Probiotics for Athletes

Probiotics for athletes – probiotics are live microorganisms which have been shown to have a beneficial effect on human health. Essentially, they are the opposite of antibiotics which are designed to kill bacteria and fungi. If you type in the term “probiotics” into the PubMed search box you will observe the exponential increase in studies researching or referencing probiotics over the past two decades. Many of these studies are looking at gut conditions, which makes sense given that there are billions of microbes in our gut, known as the microbiome. The other major area of probiotic research is related to the immune system. The microbiome and the immune system appear to have bidirectional interactions that can have widespread effects on the immune system, as well as other body systems. Many studies have found positive results for probiotic supplementation on both gastrointestinal and immune conditions in the general population. Therefore, given that athletes often suffer from gut issues during intense exercise, and increased upper respiratory tract infections (URTI), probiotics may be worthwhile trialing. There isn’t a lot of research on probiotics specific to athletes, but I will discuss some of the research in this article.

Much of the literature relating to gut symptoms (cramps, vomiting, nausea, abdominal pain, altered bowel movements) in athletes indicate that these issues occur mainly due to either:

  • Psychological issues e.g. anxiety causing reduced blood flow to gut
  • Mechanical e.g physical stress of exercise
  • Nutritional factors e.g. high fat, fibre or protein intake

Lamprecht et al 2012 suggest that increased intestinal permeability and decreased gut barrier function contribute to gut issues in athletes. The common term for this is “leaky gut”, but the authors used the more technical term of exercise-induced intestinal barrier dysfunction. Essentially, the authors are saying that intense exercise damages the lining of the gut and this can lead to the gut symptoms experienced by athletes. Many other studies have also shown that leaky gut can cause gut and immune issues. In athletes it seems logical that this effect is due to the physical strain that is placed on the gut during intense exercise. However, many factors can contribute to a leaky gut, including changes in the microbiome. Therefore, there could be other contributing factors that lead to a leaky gut in athletes.  The authors concluded that probiotics may play a part in reducing these symptoms, along with other benefits. In another study carried out by Lamprecht et al 2012, they found that a multi-strain probiotic supplement decreased markers for intestinal permeability, oxidation and inflammation in well trained men. Therefore, athletes suffering from gastrointestinal issues may benefit from strategies aimed at reducing intestinal permeability, which includes probiotics.

Pyne et al 2015 looked at studies examining probiotic supplementation by athletes and concluded that there were modest clinical benefits for athletes. This was due to reduced severity, frequency and/or duration of respiratory and gastrointestinal illness.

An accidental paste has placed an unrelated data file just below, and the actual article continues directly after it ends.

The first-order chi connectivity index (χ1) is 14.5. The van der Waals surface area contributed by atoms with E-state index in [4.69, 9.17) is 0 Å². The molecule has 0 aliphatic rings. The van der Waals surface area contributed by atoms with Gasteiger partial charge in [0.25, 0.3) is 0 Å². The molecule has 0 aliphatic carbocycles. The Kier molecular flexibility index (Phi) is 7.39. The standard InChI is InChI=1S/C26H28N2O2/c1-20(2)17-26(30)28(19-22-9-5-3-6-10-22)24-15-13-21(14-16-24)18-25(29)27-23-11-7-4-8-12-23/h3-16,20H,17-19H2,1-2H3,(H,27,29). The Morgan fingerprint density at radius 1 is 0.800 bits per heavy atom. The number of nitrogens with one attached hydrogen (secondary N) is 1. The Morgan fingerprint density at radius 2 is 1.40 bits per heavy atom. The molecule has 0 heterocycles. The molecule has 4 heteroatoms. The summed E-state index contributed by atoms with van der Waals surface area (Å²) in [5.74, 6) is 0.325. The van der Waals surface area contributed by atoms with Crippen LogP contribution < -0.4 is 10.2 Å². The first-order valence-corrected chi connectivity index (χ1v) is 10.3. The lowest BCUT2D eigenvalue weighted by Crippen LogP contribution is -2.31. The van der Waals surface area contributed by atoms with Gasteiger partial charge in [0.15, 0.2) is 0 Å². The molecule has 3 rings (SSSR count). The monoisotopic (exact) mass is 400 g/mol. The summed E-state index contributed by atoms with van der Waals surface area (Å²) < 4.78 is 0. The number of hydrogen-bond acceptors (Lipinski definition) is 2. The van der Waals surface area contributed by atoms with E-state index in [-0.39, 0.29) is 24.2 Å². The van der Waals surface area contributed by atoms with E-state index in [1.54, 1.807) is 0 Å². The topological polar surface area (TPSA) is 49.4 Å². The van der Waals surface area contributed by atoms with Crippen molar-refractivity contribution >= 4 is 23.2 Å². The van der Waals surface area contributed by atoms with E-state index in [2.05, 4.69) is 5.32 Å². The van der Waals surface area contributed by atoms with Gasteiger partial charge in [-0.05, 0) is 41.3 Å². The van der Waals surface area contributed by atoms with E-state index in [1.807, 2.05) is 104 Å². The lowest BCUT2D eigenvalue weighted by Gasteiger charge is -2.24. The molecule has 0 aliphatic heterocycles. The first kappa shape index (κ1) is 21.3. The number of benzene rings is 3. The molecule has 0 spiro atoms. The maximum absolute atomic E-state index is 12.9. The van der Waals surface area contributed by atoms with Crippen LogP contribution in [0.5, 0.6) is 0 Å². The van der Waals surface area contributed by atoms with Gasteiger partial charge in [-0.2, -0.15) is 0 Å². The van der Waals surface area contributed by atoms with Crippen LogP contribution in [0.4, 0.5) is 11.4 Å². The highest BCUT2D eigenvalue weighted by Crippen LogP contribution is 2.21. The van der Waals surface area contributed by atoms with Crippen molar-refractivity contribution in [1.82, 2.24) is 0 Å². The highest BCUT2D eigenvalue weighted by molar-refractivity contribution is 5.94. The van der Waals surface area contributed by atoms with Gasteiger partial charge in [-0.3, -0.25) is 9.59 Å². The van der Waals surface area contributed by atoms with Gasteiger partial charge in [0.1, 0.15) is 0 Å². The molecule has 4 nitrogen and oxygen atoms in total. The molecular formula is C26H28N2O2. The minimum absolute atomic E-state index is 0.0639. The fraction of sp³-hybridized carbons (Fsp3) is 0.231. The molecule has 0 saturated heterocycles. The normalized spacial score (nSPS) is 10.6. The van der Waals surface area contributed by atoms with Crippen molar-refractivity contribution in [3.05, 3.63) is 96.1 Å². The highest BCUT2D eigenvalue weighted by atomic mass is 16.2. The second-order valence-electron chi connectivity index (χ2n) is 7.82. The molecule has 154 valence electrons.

Shing et al 2014 found that supplementation by male athletes of a multi-strain probiotic for 4 weeks significantly increased run time to fatigue in heat. However, the exact mechanisms for improvement were not identified.

Probiotics have also been shown to reduce the risk of traveller’s diarrhoea (TD). This is very relevant for athletes who are travelling to developing countries where the risk of TD is high e.g. Asia, Africa and the Middle East.

What is becoming clear from the research is that the benefits of probiotics are strain specific. Therefore, not every strain is going to be effective for every condition and some strains may actually have a negative effect. There also seems to be differences between how probiotics effect different population groups. For example, West et al 2011 found that supplementing with Lactobacillus fermentum (PCC®) was beneficial for male athletes, but not so good for female athletes who had increased URTI when taking the probiotic. Therefore, athletes need to look at the evidence and choose a probiotic that may benefit their particular health condition.  Therefore, it’s not advisable to buy any product off the shelf and athletes should consult a trained health practitioner before taking any nutritional supplement.

There is currently relatively limited evidence for the benefits of probiotics specific to athletes. However, results from studies carried out on athletes and the general population show that probiotics are generally safe and effective for treating a range of conditions. It appears that exercise-induced intestinal dysfunction could be a contributing factor to athletes suffering acute and/or chronic gastrointestinal issues and strategies to minimise this could prove beneficial. Therefore, I believe that well researched strains of probiotics are likely worthwhile trialing for athletes with gut or immune issues.

A lot more studies are needed to fill in the large data gaps that currently exist for probiotic supplementation. We are just at the beginning of understanding the effects of probiotics on human health. Given the prevalence of gut and immune issues in athletes, probiotics could become the next big thing in sports nutrition.

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About the Author

Rick Hallion is a nutritionist who takes a holistic approach to sports nutrition. Rick combines the science of sports nutrition with the principles of naturopathic medicine to treat the whole athlete.

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